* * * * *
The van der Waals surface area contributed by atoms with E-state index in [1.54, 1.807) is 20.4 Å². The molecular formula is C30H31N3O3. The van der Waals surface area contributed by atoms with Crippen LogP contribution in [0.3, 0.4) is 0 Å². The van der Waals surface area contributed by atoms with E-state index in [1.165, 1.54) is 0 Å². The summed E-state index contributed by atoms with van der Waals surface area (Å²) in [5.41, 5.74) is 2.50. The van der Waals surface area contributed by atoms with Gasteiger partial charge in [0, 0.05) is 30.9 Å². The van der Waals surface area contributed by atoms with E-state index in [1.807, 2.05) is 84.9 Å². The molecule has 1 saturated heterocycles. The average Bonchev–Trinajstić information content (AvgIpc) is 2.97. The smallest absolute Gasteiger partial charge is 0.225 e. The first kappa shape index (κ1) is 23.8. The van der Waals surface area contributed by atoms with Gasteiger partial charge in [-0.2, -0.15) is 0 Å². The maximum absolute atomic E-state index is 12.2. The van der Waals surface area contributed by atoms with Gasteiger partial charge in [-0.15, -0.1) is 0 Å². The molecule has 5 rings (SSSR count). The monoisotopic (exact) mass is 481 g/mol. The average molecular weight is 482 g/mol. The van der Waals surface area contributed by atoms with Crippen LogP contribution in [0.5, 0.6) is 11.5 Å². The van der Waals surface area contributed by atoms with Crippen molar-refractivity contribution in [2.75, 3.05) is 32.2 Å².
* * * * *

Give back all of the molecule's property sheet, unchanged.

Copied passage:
The van der Waals surface area contributed by atoms with E-state index in [1.54, 1.807) is 20.4 Å². The molecular formula is C30H31N3O3. The van der Waals surface area contributed by atoms with Crippen LogP contribution in [0.3, 0.4) is 0 Å². The van der Waals surface area contributed by atoms with E-state index in [1.165, 1.54) is 0 Å². The summed E-state index contributed by atoms with van der Waals surface area (Å²) in [5.41, 5.74) is 2.50. The van der Waals surface area contributed by atoms with Gasteiger partial charge in [0, 0.05) is 30.9 Å². The van der Waals surface area contributed by atoms with E-state index in [1.807, 2.05) is 84.9 Å². The molecule has 1 saturated heterocycles. The average Bonchev–Trinajstić information content (AvgIpc) is 2.97. The smallest absolute Gasteiger partial charge is 0.225 e. The first kappa shape index (κ1) is 23.8. The van der Waals surface area contributed by atoms with Gasteiger partial charge in [-0.2, -0.15) is 0 Å². The maximum absolute atomic E-state index is 12.2. The van der Waals surface area contributed by atoms with Gasteiger partial charge in [-0.15, -0.1) is 0 Å². The molecule has 5 rings (SSSR count). The monoisotopic (exact) mass is 481 g/mol. The average molecular weight is 482 g/mol. The van der Waals surface area contributed by atoms with Crippen LogP contribution in [0.5, 0.6) is 11.5 Å². The van der Waals surface area contributed by atoms with Crippen molar-refractivity contribution in [2.75, 3.05) is 32.2 Å².